The Court then considered the right to compensation conferred on the Caisse by a contract between the Caisse and Camvrac, and stated that the terms of the contract are of paramount interest since they reflect the mutual intention of the parties. If the substance of the agreement demonstrates that the parties intend an interest in property to secure a debt, then a "security interest" exists within the meaning of s. 224(1.3) ITA. Although the Caisse argued that its contractual right to effect compensation with Camvrac was not a "security interest" within the meaning of s. 224(1.3) ITA, the Court held that both agreements expressly conferred on the Caisse an interest in the property of Camvrac to secure repayment of Camvrac's indebtedness to the Caisse:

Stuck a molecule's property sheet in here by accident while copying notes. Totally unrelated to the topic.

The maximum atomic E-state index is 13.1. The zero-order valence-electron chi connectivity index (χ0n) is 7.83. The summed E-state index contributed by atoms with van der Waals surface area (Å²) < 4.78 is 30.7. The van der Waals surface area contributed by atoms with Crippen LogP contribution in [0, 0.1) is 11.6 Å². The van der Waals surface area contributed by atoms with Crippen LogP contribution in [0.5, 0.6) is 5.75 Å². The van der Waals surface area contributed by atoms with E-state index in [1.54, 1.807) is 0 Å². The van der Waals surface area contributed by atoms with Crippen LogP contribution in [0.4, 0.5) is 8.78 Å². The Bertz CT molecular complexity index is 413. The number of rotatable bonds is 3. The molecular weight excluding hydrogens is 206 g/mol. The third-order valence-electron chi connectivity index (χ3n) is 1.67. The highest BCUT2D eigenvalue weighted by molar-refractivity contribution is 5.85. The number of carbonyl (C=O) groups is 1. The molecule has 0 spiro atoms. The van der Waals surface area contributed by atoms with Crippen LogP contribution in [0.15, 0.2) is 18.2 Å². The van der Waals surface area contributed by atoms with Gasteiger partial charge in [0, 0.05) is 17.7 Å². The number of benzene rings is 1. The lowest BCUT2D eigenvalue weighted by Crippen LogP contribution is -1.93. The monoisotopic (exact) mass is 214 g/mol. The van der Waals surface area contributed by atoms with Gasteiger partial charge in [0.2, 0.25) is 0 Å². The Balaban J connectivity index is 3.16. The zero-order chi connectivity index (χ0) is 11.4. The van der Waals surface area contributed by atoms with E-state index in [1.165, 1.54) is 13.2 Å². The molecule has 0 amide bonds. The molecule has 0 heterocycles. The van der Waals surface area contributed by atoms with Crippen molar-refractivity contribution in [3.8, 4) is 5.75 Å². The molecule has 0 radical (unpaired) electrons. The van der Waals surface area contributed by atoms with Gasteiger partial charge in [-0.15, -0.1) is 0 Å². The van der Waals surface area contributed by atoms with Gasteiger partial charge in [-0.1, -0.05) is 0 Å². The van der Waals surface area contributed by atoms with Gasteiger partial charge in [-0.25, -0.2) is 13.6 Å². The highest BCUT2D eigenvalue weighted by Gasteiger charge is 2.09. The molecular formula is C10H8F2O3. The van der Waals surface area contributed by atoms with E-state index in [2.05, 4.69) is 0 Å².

It was the five-year term and the maintenance and retention of the $200,000 deposit, as well as Camvrac's agreement not to transfer or negotiate the deposit and that the deposit could only be used as security with the Caisse, that created the Caisse's interest in Camvrac's property for the purposes of s. 224(1.3) ITA.4
It is for these reasons that the majority found in favour of the Crown, and the appeal was dismissed. Under s. 227(4.1) of the ITA and s. 86(2.1) of the EIA, Camvrac's property was impressed with the Crown's deemed trust from the time income tax and employment insurance premiums were deducted at source by Camvrac.